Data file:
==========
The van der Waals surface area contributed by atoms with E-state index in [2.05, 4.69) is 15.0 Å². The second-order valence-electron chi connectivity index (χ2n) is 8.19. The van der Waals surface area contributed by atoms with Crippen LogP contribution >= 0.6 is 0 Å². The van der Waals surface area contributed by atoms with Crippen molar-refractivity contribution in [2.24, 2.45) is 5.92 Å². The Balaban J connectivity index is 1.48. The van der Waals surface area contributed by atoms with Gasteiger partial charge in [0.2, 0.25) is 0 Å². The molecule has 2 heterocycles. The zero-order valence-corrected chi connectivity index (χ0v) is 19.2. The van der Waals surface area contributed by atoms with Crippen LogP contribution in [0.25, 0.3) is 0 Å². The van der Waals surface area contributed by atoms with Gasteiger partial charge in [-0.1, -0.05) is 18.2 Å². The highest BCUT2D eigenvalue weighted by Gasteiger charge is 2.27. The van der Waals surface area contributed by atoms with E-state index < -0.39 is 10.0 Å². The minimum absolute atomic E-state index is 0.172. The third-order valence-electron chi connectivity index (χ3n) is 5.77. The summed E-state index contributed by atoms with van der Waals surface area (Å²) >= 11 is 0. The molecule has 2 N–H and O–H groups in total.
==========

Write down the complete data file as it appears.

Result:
The van der Waals surface area contributed by atoms with E-state index in [2.05, 4.69) is 15.0 Å². The second-order valence-electron chi connectivity index (χ2n) is 8.19. The van der Waals surface area contributed by atoms with Crippen LogP contribution >= 0.6 is 0 Å². The van der Waals surface area contributed by atoms with Crippen molar-refractivity contribution in [2.24, 2.45) is 5.92 Å². The Balaban J connectivity index is 1.48. The van der Waals surface area contributed by atoms with Gasteiger partial charge in [0.2, 0.25) is 0 Å². The molecule has 2 heterocycles. The zero-order valence-corrected chi connectivity index (χ0v) is 19.2. The van der Waals surface area contributed by atoms with Crippen LogP contribution in [0.25, 0.3) is 0 Å². The van der Waals surface area contributed by atoms with Gasteiger partial charge in [-0.1, -0.05) is 18.2 Å². The highest BCUT2D eigenvalue weighted by Gasteiger charge is 2.27. The van der Waals surface area contributed by atoms with E-state index < -0.39 is 10.0 Å². The minimum absolute atomic E-state index is 0.172. The third-order valence-electron chi connectivity index (χ3n) is 5.77. The summed E-state index contributed by atoms with van der Waals surface area (Å²) >= 11 is 0. The molecule has 2 N–H and O–H groups in total.